“The D.A.R.E. Program and Gateway Drugs”

Most recently, albeit rather quietly, the Drug Abuse Resistance Education Program

(D.A.R.E.), one of the biggest organized anti-drug groups in the world, erased marijuana from their list of “gateway” drugs. There was no big fanfare, no news conference, nothing. Marijuana simply disappeared off the list on their website, which still contains tobacco and alcohol.

The gateway theory basically states that people who start using “soft” substances like tobacco, alcohol and marijuana will move on to “hard” drugs like cocaine or heroin. For years, the D.A.R.E. program has been teaching that marijuana along with alcohol and tobacco are very dangerous gateway drugs. Two outta three ain’t bad, but there has been a tremendous amount of miseducation taking place. Here is what the D.A.R.E. website had to say about marijuana in 2014:

“While the drug [marijuana] is being legalized in some states for medicinal and, in some cases, recreational purposes, there are many experts who still consider it the path to a life of ruin.”

No need to look at the past, however. I celebrate, along with many others, the fact that the program has taken this step to help end marijuana propaganda that has been going on for a very long time. I am glad that they were bold enough to get off the cannabis-bashing bandwagon and acknowledge what science supports.

Less ammunition for those against legalization 

The disappearance of cannabis from the list gives those opposed to legalization of the plant a much smaller platform upon which to stand. Sorry to disarm you Debbie Wasserman Schultz.  Schultz, Democratic National Committee chair described pot as a dangerous gateway drug in an interview not too long ago. Here is what she had to say.

“I just don’t think we should legalize more mind-altering substances if we want to make it less likely that people travel down the path toward using drugs,” Schultz told The New York Times. “We have had a resurgence of drug use instead of a decline. There is a huge heroin epidemic.”

But she was actually far off course, studies show that the marijuana-gateway theory is wrong, hands down. Even the National Institute on Drug Abuse reports that most people who use cannabis don’t move on to harder or more dangerous substances. Sadly enough, The Intercept reports that Schultz has been badmouthing cannabis while accepting generous campaign donations from Big Alcohol and Big Tobacco. Now that makes a lot of sense, doesn’t it?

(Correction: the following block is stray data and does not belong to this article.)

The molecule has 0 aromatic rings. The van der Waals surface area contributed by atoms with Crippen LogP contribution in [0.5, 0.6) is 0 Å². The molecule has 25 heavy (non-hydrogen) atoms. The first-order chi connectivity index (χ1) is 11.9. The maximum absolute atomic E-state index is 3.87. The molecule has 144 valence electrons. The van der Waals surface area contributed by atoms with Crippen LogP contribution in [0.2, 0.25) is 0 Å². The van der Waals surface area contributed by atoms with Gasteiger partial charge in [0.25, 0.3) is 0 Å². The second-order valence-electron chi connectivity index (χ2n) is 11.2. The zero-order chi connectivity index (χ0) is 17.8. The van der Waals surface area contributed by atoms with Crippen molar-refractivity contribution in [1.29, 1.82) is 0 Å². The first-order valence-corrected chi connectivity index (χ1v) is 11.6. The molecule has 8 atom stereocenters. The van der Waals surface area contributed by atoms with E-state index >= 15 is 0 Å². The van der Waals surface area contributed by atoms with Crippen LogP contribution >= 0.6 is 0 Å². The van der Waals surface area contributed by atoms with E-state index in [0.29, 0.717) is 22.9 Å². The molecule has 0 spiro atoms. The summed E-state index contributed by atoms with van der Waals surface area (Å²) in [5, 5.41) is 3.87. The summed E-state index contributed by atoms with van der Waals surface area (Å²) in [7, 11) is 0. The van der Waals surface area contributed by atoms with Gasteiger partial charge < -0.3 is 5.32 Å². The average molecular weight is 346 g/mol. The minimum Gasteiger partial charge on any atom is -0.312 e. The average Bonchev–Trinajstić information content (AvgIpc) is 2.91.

Drug classification remains 

Although D.A.R.E. has made a courageous and historic stand by removing cannabis from their gateway list, federal prohibitions outlawing the therapeutic and recreational use of cannabis still remain. These restrictions were first imposed by Congress with the Marijuana Tax Act of 1937. Later, the plant’s organic compounds (cannabinoids) were classified as a Schedule I substance under the Controlled Substances Act of 1970.

This classification puts the plant in the same pool as heroin and states that cannabis possesses “a high potential for abuse… no currently accepted medical use… [and] a lack of accepted safety for the use of the drug… under medical supervision.”

In contrast, cocaine and methamphetamine, which are illegal for recreational use, may be consumed under a doctor’s supervision and are classified as Schedule II drugs. Examples of Schedule III and IV drugs include anabolic steroids and Valium. Analgesics that contain codeine are defined by law as Schedule V drugs, the most lenient classification.

Therapeutic value

Federal lawmakers continue to use the dated drug classification as a means to defend criminalization of marijuana. However, there appears to be very little scientific basis for the categorization of the plant. As its prohibition has passed 75 years, researchers continue to study the therapeutic properties of cannabis.